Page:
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Golden Famile - Golden Famile

  by John Clarkson

published: 17 / 12 / 2001



Golden Famile - Golden Famile
Label: Music For Cats
Format: CD

intro

Golden Famile's eponymous debut album is the third release of Music for Cats Records, a new small independent label from Ottawa in Canada, the aim of which is to support and to promote local and home


Golden Famile's eponymous debut album is the third release of Music for Cats Records, a new small independent label from Ottawa in Canada, the aim of which is to support and to promote local and home town talent. The group, a three piece, which consists of Pennyblackmusic staff writer Darrell Angus on vocals, guitars, banjo, accordioorgan and percussion ; Richard Jeffrey on guitars, bass, organ, harmonica and percussion and drummer Mike Sheridan, has been rehearsing and playing together for about twelve months and recorded 'Golden Famile' across the course of a series of weekends at a friend's eight track studio earlier this year. Only marred slightly by the limits of its miniscule budget, 'Golden Famile' is an engaging debut. Reminiscent in parts of the delicate and atmospheric folk solo work of fellow Canadian Daniel Lanois and in others of the emotive, slow core tensions of Low and Kepler, many of its "porch tales" tell of small scale domestic stresses and dramas. The reflective and thoughtful 'Lost and Lonely', with soft washes of guitar and murmured vocals, contemplates on a misplaced communication, while the Dylan style acoustic morality tale 'What Life is For' has its protagonist slinging out his seemingly spoilt and naive girlfriend,but then realising, once she has gone, that he has as much to learn about life as she ever did. It is an album that is also essentially pastoral. The brooding, gently rumbling 'Un Soir Un Train' captures the after dark isolation of a town out of which only one train leaves a night. Snow, winter, the mountains and the plains too are all pivotal elsewhere in the lyrics, and enhance further the album's stark beauty. As 'Golden Famile' progresses, it becomes increasingly more experimental, with both Darrell and Richard flitting from instrument to instrument seemingly effortlessly. The weary folk blues of 'Tired of Waiting' is injected with a sudden eruption of slow waltzing accordiorgan.The frankly bizarre 'Gnomes' meanwhile combines percussion with bird noises, and the album is brought to an affirmative close with the twanging banjo thrash of 'Rattlesnakes'. A diverse album then, but also a strong one. While hopefully Golden Famile may have perhaps more of a budget behind them for their next offering , this is an album for any group to be proud of. An impressive debut.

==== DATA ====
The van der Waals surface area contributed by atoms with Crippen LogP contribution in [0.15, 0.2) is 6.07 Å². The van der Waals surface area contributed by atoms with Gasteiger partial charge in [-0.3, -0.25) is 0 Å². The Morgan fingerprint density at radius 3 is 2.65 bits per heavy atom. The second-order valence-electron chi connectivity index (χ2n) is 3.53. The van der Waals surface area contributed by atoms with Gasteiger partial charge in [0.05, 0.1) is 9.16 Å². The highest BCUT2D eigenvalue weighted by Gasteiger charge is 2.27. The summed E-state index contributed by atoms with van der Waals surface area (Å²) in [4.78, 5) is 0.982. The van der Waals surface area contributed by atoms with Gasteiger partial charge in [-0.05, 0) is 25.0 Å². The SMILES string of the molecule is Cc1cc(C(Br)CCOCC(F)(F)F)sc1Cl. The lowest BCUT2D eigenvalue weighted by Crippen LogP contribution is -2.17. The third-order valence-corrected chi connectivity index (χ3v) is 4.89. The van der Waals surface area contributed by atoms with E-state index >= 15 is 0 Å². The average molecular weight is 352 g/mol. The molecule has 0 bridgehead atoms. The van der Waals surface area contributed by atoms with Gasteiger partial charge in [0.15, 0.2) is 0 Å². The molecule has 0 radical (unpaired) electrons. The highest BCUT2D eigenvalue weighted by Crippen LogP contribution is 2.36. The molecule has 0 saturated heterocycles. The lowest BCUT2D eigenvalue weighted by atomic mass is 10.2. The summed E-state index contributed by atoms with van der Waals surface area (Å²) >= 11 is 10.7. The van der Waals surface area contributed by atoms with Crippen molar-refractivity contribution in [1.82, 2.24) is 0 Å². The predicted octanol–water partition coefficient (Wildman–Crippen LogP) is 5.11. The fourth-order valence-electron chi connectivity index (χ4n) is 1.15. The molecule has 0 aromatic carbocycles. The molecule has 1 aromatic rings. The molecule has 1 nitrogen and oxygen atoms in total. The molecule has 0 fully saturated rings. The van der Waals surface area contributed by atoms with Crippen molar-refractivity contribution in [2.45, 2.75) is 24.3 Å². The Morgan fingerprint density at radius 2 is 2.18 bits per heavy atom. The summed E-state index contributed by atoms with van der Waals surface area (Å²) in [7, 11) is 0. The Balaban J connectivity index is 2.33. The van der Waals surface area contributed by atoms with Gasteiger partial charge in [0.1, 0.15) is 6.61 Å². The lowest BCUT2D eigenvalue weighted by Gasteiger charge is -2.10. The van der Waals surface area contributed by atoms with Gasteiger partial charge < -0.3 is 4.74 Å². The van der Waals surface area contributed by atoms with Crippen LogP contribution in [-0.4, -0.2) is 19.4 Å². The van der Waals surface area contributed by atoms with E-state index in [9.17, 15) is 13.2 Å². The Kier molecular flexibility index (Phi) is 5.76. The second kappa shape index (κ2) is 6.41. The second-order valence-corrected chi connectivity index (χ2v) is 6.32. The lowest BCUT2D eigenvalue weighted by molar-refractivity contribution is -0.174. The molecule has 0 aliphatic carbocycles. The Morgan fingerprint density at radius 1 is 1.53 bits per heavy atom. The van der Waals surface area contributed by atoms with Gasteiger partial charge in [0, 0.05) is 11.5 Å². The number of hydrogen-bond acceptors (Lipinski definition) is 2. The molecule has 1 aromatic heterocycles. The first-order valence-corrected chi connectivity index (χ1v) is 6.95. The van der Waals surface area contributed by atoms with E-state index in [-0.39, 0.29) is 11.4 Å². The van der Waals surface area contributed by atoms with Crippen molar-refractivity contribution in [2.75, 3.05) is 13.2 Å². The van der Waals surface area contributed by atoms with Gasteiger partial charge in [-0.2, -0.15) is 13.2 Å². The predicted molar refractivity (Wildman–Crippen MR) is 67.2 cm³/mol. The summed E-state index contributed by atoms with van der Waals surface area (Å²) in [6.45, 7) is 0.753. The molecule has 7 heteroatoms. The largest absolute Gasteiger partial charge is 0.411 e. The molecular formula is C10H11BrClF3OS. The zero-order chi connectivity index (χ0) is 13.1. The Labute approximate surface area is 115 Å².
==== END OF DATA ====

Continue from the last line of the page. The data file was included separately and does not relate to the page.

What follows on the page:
Track Listing:-
1 Can't You See Me / Lost And Lonely
2 Un Soir Un Train
3 Where I'll Be
4 Redline
5 What Life Is For
6 Hipsters With Machine Guns
7 Tired Of Waiting
8 Gnomes
9 Over And Above
10 Rattlesnakes


Visitor Comments:-
21 Posted By: Satan@hell.com, Hell on 01 Jan 1900
Smokin'!!!



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interviews


Interview (2004)
Golden Famile - Interview
Canadian group the Golden Famile have been described as having made "made a better Neil Young than Young has himself in recent years" with their new album 'Eastern Cloudy'. Frontman Darrell Angus talks to John Clarkson
Interview (2002)


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Eastern Cloudy (2004)
Experimental second album from Ottawa-based collective the Golden Famile, which finds them slotting "into a middle gap between the back catalogue of Paul Westerberg and the more ramshackle moments of Neil Young"


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